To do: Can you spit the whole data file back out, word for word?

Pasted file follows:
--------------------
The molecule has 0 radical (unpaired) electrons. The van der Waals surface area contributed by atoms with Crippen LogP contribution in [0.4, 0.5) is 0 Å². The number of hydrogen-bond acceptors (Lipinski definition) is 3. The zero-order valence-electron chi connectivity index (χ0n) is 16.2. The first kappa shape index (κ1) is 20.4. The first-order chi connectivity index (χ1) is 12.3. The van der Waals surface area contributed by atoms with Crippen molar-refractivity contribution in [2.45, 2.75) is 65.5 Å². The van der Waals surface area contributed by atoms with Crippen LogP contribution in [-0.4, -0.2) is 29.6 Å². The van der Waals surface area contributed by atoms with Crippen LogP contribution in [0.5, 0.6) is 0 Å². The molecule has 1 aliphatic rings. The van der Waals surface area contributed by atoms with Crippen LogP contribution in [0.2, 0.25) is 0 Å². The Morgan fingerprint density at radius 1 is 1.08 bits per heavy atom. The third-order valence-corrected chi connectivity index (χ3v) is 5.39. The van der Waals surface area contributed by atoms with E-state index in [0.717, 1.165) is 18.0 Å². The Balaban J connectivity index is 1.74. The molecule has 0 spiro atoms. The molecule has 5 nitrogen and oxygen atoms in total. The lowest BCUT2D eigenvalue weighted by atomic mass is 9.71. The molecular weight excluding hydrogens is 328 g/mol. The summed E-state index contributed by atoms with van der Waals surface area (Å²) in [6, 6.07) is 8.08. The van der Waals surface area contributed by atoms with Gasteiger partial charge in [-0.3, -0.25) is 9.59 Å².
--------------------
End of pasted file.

The molecule has 0 radical (unpaired) electrons. The van der Waals surface area contributed by atoms with Crippen LogP contribution in [0.4, 0.5) is 0 Å². The number of hydrogen-bond acceptors (Lipinski definition) is 3. The zero-order valence-electron chi connectivity index (χ0n) is 16.2. The first kappa shape index (κ1) is 20.4. The first-order chi connectivity index (χ1) is 12.3. The van der Waals surface area contributed by atoms with Crippen molar-refractivity contribution in [2.45, 2.75) is 65.5 Å². The van der Waals surface area contributed by atoms with Crippen LogP contribution in [-0.4, -0.2) is 29.6 Å². The van der Waals surface area contributed by atoms with Crippen LogP contribution in [0.5, 0.6) is 0 Å². The molecule has 1 aliphatic rings. The van der Waals surface area contributed by atoms with Crippen LogP contribution in [0.2, 0.25) is 0 Å². The Morgan fingerprint density at radius 1 is 1.08 bits per heavy atom. The third-order valence-corrected chi connectivity index (χ3v) is 5.39. The van der Waals surface area contributed by atoms with E-state index in [0.717, 1.165) is 18.0 Å². The Balaban J connectivity index is 1.74. The molecule has 0 spiro atoms. The molecule has 5 nitrogen and oxygen atoms in total. The lowest BCUT2D eigenvalue weighted by atomic mass is 9.71. The molecular weight excluding hydrogens is 328 g/mol. The summed E-state index contributed by atoms with van der Waals surface area (Å²) in [6, 6.07) is 8.08. The van der Waals surface area contributed by atoms with Gasteiger partial charge in [-0.3, -0.25) is 9.59 Å².